Blessed be, or it would have been if the first three episodes hadn't been such a letdown.
It's been over a year and a half since new episodes of The Handmaid's Tale aired, and you'd think -- or rather hope in this instance -- The Handmaid's Tale Season 4 would have been worth that wait. Unfortunately, it wasn't.
From the repetitive and roundabout storytelling to the needless brutality and the show's refusal to have June leave Gilead for good, there are barely any praises left to sing.
One of the show's weakest plot points is that it just doesn't seem to know what to do with June.
She's caught in an endless cycle, oscillating from imprisoned handmaid to a fugitive on the run, never quite earning her freedom, even though she's had at least two chances to escape Gilead.
Esther: I’m not worried at all. You’re here. June is here. I want to hurt them so badly, Gilead, the men. What can we do?
June: It’s not safe right now. They’re looking for us, and we can’t be moving around outside the farm.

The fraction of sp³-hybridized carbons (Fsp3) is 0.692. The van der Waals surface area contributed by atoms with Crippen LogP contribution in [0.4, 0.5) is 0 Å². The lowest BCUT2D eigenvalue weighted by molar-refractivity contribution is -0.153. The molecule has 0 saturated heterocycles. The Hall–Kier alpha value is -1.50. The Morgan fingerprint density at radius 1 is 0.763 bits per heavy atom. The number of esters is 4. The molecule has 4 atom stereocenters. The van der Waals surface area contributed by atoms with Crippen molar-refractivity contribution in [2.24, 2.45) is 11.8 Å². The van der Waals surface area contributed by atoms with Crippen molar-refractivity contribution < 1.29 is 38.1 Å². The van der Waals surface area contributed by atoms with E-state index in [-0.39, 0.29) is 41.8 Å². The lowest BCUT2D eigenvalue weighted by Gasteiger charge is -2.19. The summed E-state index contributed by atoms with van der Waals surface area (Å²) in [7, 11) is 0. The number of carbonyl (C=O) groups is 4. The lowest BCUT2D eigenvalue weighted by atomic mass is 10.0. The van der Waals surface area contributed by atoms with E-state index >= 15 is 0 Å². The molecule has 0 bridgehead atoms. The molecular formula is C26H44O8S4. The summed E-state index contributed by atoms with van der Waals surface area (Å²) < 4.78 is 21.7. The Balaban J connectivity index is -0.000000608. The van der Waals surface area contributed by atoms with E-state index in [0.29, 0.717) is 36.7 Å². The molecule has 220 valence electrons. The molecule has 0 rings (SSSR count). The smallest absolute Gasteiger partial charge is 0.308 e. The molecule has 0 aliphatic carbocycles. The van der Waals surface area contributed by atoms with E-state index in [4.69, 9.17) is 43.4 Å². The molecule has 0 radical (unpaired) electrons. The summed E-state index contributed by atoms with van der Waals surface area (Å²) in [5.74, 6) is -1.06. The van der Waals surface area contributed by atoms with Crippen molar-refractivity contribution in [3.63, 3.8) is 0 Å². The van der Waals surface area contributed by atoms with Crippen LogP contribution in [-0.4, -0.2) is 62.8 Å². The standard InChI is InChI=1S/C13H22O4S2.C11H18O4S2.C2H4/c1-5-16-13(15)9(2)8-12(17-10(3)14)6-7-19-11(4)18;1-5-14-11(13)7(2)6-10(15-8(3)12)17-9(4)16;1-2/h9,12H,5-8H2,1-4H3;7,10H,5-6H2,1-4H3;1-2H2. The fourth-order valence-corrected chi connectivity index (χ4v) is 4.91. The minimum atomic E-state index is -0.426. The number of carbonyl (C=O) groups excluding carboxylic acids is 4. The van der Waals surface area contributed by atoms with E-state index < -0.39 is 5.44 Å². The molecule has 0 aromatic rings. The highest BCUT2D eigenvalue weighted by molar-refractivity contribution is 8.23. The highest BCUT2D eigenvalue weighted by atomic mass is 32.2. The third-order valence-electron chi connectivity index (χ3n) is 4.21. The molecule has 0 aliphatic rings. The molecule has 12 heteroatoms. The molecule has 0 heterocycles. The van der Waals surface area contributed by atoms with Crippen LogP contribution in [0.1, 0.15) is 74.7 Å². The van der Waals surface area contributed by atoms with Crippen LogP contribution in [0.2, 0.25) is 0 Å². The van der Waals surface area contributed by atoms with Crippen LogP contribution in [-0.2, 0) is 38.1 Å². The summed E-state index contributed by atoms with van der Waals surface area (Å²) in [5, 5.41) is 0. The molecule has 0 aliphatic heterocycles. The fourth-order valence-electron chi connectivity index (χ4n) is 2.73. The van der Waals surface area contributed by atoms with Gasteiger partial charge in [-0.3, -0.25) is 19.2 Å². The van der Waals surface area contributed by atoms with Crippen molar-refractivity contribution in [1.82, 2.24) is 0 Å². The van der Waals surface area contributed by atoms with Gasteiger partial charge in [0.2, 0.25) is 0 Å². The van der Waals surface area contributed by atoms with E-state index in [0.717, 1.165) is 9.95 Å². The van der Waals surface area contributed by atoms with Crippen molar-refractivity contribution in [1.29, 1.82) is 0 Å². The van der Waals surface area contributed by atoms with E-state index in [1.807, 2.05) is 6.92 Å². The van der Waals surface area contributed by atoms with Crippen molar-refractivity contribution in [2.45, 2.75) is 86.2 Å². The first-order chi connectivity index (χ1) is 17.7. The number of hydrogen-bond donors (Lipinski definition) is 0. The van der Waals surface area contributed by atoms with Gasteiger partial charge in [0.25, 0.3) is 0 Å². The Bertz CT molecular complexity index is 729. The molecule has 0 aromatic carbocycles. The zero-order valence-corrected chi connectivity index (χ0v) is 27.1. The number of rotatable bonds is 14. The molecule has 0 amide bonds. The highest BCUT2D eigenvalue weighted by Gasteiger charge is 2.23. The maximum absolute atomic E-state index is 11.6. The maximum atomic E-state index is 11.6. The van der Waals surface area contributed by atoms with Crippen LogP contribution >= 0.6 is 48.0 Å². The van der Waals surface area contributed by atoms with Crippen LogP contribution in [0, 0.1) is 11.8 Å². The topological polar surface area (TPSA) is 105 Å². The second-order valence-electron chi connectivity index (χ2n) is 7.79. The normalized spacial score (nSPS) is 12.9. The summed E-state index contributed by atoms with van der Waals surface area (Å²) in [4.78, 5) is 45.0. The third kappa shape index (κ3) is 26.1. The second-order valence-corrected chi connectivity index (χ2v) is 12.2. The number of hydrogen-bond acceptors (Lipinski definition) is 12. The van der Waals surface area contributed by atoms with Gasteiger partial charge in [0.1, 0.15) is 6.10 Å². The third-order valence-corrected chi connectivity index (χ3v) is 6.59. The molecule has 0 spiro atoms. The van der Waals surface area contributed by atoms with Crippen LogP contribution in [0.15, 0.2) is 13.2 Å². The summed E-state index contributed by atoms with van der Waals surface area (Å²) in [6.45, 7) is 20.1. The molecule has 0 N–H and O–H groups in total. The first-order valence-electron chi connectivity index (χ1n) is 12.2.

Esther: Yeah, but you’re Mayday. We do things.
June: We will.
Esther: You’re not in bed anymore, so…
June: Mrs. Keyes… God, it’s not fair. Someone your age should never need to be this brave.
Esther: I’m the mistress of this house.
June: Yes, you are, ma’am.
Esther: If you weren’t gonna fight, then why did you come here? You should have just let them catch you.
Instead, she chooses to remain in this backwoods patriarchal shit show of society for reasons beyond me.
So June just aimlessly continues on this path, never truly facing any real consequences for her actions.
Whether it's helping her daughter escape or "kidnapping" 86 children, June always manages to get off scot-free, never enduring any lasting repercussions for her actions.
And at this point, it's hard to overlook the obvious: Based on all the "crimes" June has committed against Gilead, she should be hanging on the wall.
The lives of those in Gilead would be a lot simpler if June were dead, and it's just getting harder and harder for the writers to justify her continued survival.
Her fertility is supposedly her saving grace, but killing one troublesome handmaid now would prevent many headaches in the future.
That's not saying I want June dead, but it's just perplexing that those in power in Gilead haven't done it yet.